By Rev. Deborah D Conrad
A new offense has insulted Flint this week, in the form of a court ruling — this time from District Judge Judith Levy.
At issue was the Flint Water Settlement, the financial compensation for the residents of this city of 90,000 poisoned by state action in 2014, finally acknowledged in 2015, and yet to be reconciled.
People died. Pregnant people miscarried. Children experienced neurological damage — the effects of which may still be ahead of them as they develop or fail to. Others suffered in various ways — provable or not, but maybe just a realization that it wasn’t this way before: my memory wasn’t this awful before, my ability to focus wasn’t this off before, my body didn’t ache this way before, my vision didn’t do this before.
And still others (and the groups are overlapping Venn diagrams, you know), others had financial setbacks from appliances that had to be replaced, water that couldn’t be used but still had to be paid for, evictions real or threatened, missed work.
The stress of it all has been a weight on the city, a specter haunting the people of this city for nearly eight years.
President Obama said — I heard him say it in a town hall — “Listen, you’ll get through it. We all drank lead in the water when we were young and we lived through it.”
Except for the ones who didn’t, who weren’t there to hear Obama say it, the ones who died, or “failed to thrive,” or the Freddy Grays who were so damaged as to live in danger and die by violence, including state violence.
Pres. Obama’s Assistant Secretary for something related to public health emergencies said — to me at a meeting — that lead is not an issue for otherwise healthy adults; nothing to worry about. (The NIH, the CDC, the Mayo Clinic, the Cleveland Clinic and multiple other health experts disagree.)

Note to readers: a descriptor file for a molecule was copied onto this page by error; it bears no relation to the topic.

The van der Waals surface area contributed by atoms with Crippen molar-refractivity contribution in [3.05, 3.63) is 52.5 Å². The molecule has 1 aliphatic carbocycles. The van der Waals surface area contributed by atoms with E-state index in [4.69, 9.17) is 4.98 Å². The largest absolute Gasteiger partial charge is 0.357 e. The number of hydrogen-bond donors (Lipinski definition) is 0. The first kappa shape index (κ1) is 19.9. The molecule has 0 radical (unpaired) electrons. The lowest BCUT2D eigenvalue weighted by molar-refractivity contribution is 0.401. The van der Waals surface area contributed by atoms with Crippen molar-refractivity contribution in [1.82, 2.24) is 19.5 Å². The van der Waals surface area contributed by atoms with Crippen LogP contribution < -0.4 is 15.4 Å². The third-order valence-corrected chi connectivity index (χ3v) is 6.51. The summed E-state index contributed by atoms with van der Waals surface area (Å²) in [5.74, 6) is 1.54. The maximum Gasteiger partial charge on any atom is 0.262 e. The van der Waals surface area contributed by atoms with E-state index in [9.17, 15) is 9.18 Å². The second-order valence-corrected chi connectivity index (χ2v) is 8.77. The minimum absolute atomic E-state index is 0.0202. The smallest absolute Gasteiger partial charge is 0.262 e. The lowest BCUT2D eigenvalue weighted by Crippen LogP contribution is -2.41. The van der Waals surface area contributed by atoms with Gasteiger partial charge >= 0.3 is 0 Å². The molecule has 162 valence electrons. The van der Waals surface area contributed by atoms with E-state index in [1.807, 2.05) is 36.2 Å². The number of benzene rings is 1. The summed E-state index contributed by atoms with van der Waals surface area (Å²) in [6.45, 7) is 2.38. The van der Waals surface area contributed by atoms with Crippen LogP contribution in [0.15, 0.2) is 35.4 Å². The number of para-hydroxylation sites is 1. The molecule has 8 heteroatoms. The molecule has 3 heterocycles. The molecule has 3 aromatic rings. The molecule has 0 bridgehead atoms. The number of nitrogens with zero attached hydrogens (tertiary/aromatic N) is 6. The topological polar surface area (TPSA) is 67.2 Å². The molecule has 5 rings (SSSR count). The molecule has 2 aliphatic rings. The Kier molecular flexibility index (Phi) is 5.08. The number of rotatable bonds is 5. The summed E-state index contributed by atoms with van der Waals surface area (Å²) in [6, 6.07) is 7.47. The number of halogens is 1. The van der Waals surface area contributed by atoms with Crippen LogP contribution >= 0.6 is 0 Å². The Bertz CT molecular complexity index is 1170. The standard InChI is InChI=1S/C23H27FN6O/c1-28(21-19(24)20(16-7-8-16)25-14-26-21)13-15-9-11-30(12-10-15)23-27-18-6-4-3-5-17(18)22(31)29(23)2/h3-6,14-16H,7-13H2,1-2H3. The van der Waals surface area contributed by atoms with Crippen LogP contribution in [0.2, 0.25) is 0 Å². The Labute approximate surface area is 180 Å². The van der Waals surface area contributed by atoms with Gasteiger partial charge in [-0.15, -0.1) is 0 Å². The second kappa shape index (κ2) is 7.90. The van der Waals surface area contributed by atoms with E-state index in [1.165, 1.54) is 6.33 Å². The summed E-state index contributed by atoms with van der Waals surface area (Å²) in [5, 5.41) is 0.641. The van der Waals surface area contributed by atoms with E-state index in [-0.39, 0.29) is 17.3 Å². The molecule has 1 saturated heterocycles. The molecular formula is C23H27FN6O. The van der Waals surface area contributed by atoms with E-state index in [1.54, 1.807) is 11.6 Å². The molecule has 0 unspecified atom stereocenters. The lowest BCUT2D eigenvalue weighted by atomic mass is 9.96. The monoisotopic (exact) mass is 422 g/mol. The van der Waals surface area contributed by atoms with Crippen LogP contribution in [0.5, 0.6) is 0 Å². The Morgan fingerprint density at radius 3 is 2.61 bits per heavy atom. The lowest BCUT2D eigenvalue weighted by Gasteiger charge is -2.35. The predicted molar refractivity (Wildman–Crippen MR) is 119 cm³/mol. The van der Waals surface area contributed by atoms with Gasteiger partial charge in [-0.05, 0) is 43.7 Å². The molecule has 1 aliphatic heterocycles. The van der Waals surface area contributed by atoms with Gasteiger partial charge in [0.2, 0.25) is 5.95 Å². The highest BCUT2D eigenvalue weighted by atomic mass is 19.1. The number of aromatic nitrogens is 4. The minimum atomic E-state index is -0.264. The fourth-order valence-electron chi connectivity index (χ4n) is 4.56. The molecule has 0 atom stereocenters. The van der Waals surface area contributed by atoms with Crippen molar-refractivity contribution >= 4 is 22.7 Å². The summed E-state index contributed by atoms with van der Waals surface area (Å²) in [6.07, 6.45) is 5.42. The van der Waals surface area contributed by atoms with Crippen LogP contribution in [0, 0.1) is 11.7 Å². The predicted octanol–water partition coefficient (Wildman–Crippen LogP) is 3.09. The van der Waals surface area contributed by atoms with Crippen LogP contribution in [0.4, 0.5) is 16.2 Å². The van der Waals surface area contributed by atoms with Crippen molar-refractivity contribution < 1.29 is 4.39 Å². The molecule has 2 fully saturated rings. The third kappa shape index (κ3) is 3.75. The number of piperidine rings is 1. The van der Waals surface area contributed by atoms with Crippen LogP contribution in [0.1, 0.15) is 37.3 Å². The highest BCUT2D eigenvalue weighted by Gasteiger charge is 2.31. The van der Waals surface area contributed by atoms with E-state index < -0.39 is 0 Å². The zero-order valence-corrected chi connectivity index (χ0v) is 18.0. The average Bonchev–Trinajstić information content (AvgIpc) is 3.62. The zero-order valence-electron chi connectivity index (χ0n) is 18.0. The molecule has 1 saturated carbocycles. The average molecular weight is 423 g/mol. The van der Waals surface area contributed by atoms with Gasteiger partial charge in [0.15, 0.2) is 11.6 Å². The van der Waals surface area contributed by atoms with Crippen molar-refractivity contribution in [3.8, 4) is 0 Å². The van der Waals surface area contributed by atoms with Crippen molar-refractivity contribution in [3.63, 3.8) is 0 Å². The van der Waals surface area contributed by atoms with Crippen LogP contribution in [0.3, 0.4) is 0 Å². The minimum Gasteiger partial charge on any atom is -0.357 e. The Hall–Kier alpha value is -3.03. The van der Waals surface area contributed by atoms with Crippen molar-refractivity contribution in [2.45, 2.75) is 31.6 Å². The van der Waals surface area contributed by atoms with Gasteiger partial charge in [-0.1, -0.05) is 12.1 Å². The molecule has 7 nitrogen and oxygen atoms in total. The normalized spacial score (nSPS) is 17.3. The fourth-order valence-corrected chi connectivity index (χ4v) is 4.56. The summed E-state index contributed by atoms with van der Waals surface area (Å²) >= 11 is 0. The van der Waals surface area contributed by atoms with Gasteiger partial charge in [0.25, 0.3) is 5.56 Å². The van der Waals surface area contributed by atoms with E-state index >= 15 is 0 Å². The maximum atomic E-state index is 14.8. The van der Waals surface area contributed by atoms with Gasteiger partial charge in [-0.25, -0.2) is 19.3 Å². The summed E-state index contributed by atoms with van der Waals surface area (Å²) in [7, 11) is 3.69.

Gov. Snyder’s staff member reminded, tenderly, famously, that it is called the Safe Drinking Water Act, not the Tasty Drinking Water Act. And one government official noted to a worried mom, “It’s just a few IQ points.”
They tell us the water is safe now. But they don’t live in our houses, don’t live with our fears. Plus, they said that before, and trust is really low, you know?
So, now there’s a settlement, which is surely insufficient for all the harm. Despite objections, Judge Levy gave final approval anyway, $626 million to make whole an entire city of 90,000 people. “Historic settlement” boasted the headlines.
But another settlement also made the news this week — $380 million for some 300 gymnasts who were victims of Larry Nassar and the infrastructure of Olympic gymnastics. Assuming attorneys get one-third as is typical, that averages about $850,000 for each victim. Surely too little for the harm they’ve suffered.
By contrast, the water settlement, adjusted for attorneys fees, will average about $4,600 per person.
I’m not equating the crimes nor the damage done to victims. I wouldn’t know how to begin. Sexual assault v. brain damage or miscarriage in the worst case? Only insurance actuaries can create math out of that.
But even if the only harm was the necessity of adding a faucet filter and changing it monthly — just about the very least folks might have experienced — the cost over three years (the most conservative timeline of a problem) exceeds the average settlement.
Stretch that over seven years, and add health costs, tutors, a new water heater or washer/dyer, filters or bottled water, delivered or picked up … well, you get the idea. The average rises to $8,200 if we count only the 50,000 who Judge Levy reports have registered; but that is cynical way to artificially raise the threshold, and is still less than 1/100th the average of the Nassar settlement.
It is worth noting too that at least one non-profit reports that there are hundreds of households in Spanish-speaking communities who have never yet had their water tested, consistent with the dismissive reality that Lt. Gov Calley had to be goaded to provide informational materials in other-than-English from the beginning. Another meeting I sat in, appalled.